The Under-Secretary of State for the Colonies was a junior Ministerial post in the United Kingdom government, subordinate to the Secretary of State for the Colonies and, from 1948, also to a Minister of State.

Postmaster General of the United Kingdom

The Postmaster General of the United Kingdom was a Cabinet-level ministerial position in HM Government. Aside from maintaining the postal system, the Telegraph Act of 1868 established the Postmaster General's right to exclusively maintain electric telegraphs. This would subsequently extend to telecommunications and broadcasting.

Political career

Walsingham sat as Member of Parliament for Wareham in 1774, [3] for Tamworth from 1774 to 1780, [4] and for Lostwithiel from 1780 to 1781, [5] when he succeeded his father and took his seat in the House of Lords. In 1783 Lord Walsingham was admitted to the Privy Council, [6] and from 1794 to 1814 was Chairman of Committees in the House of Lords. [2]

Wareham was a parliamentary borough in Dorset, which elected two Members of Parliament (MPs) to the House of Commons from 1302 until 1832, and then one member from 1832 until 1885, when the borough was abolished.

Tamworth (UK Parliament constituency) Parliamentary constituency in the United Kingdom, 1997 onwards

Tamworth is a constituency represented in the House of Commons of the UK Parliament since 2010 by Christopher Pincher, a Conservative.

Lostwithiel was a rotten borough in Cornwall which returned two Members of Parliament to the House of Commons in the English and later British Parliament from 1304 to 1832, when it was abolished by the Great Reform Act.

Family

Lord Walsingham married the Hon. Augusta Georgina Elizabeth Irby, daughter of William Irby, 1st Baron Boston. He died in January 1818, aged 69, and was succeeded in the barony by his eldest son, George. [7]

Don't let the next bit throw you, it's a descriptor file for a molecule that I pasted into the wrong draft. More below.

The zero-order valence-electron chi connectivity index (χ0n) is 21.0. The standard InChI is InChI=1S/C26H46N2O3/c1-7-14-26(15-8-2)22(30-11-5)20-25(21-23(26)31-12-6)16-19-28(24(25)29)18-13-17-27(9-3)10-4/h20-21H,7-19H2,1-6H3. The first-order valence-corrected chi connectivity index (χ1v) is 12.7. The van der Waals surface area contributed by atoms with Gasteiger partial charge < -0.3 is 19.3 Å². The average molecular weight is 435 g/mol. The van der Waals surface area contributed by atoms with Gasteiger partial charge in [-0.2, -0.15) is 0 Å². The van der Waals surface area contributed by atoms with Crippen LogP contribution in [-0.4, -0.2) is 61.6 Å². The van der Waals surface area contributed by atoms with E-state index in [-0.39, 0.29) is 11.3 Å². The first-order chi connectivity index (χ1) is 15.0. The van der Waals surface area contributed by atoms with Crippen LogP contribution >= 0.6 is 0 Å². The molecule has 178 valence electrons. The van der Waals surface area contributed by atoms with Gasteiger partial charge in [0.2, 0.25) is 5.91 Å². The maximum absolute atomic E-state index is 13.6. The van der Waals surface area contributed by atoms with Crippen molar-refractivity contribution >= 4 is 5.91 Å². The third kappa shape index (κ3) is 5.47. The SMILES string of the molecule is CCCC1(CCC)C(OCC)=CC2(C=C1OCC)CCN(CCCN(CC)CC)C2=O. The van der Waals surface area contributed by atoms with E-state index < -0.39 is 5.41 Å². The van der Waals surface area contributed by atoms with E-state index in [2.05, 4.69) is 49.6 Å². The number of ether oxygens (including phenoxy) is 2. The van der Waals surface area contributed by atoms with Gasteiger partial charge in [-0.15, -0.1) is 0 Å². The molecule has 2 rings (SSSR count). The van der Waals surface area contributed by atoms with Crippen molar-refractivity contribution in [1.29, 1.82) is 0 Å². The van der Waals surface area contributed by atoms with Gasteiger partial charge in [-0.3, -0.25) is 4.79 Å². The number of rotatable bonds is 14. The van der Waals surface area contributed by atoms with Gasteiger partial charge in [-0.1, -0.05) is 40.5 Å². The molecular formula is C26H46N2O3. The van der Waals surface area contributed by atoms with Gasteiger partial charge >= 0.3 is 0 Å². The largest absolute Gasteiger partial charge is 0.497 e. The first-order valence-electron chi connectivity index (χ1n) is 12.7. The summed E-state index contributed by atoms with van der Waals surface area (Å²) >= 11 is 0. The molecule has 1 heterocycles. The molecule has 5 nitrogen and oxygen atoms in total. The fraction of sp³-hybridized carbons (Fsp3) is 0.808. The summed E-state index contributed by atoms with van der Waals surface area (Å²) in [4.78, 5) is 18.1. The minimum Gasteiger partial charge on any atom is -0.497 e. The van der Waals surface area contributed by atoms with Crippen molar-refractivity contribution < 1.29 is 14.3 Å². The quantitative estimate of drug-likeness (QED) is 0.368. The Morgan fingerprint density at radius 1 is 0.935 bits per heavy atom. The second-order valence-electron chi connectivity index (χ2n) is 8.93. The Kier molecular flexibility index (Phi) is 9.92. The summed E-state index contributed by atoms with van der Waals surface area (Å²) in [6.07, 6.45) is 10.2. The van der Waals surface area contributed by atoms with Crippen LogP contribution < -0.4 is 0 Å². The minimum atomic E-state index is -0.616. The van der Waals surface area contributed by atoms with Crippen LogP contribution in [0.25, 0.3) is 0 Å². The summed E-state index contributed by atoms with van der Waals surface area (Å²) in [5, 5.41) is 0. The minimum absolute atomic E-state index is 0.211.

William Irby, 1st Baron Boston was a British peer and Member of Parliament.

George de Grey, 3rd Baron Walsingham

George de Grey, 3rd Baron Walsingham of Merton Hall, Norfolk was a British peer and Army officer.

Arms

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References

  1. "DE GREY, Thomas (1748-1818), of Merton, Norf". History of Parliament Online. Retrieved 25 April 2016.
  2. 1 2 Kidd, Charles, Williamson, David (editors). Debrett's Peerage and Baronetage (1990 edition). New York: St Martin's Press, 1990, [ page needed ]
  3. leighrayment.com House of Commons: Wakefield to Waterford County West
  4. leighrayment.com House of Commons: Tain Burghs to Tipperary North
  5. leighrayment.com House of Commons: London University to Lymington
  6. "No. 12506". The London Gazette . 30 December 1783. p. 1.
  7. Lundy, Darryl. "thepeerage.com Thomas de Grey, 2nd Baron Walsingham". The Peerage.[ unreliable source ]
  8. Debrett's Peerage & Baronetage. 2000.
Parliament of Great Britain
Preceded by
Robert Palk
Whitshed Keene
Member of Parliament for Wareham
1774
With: Robert Palk
Succeeded by
William Gerard Hamilton
Christopher D'Oyly
Preceded by
Edward Thurlow
Charles Vernon
Member of Parliament for Tamworth
1774–1780
With: Edward Thurlow 1774–1778
Anthony Chamier 1778–1780
Succeeded by
Anthony Chamier
John Courtenay
Preceded by
Viscount Fairford
Thomas Potter
Member of Parliament for Lostwithiel
1780–1781
With: Hon. John St John 1780
George Johnstone 1780–1781
Succeeded by
George Johnstone
Viscount Malden
Political offices
Preceded by
The Lord Carteret
The Earl of Clarendon
Joint Postmaster General
1787–1794
With: The Lord Carteret 1787–1789
The Earl of Westmorland 1789–1790
The Earl of Chesterfield 1790–1794
Succeeded by
The Earl of Chesterfield
The Earl of Leicester
Peerage of Great Britain
Preceded by
William de Grey
Baron Walsingham
1781–1818
Succeeded by
George de Grey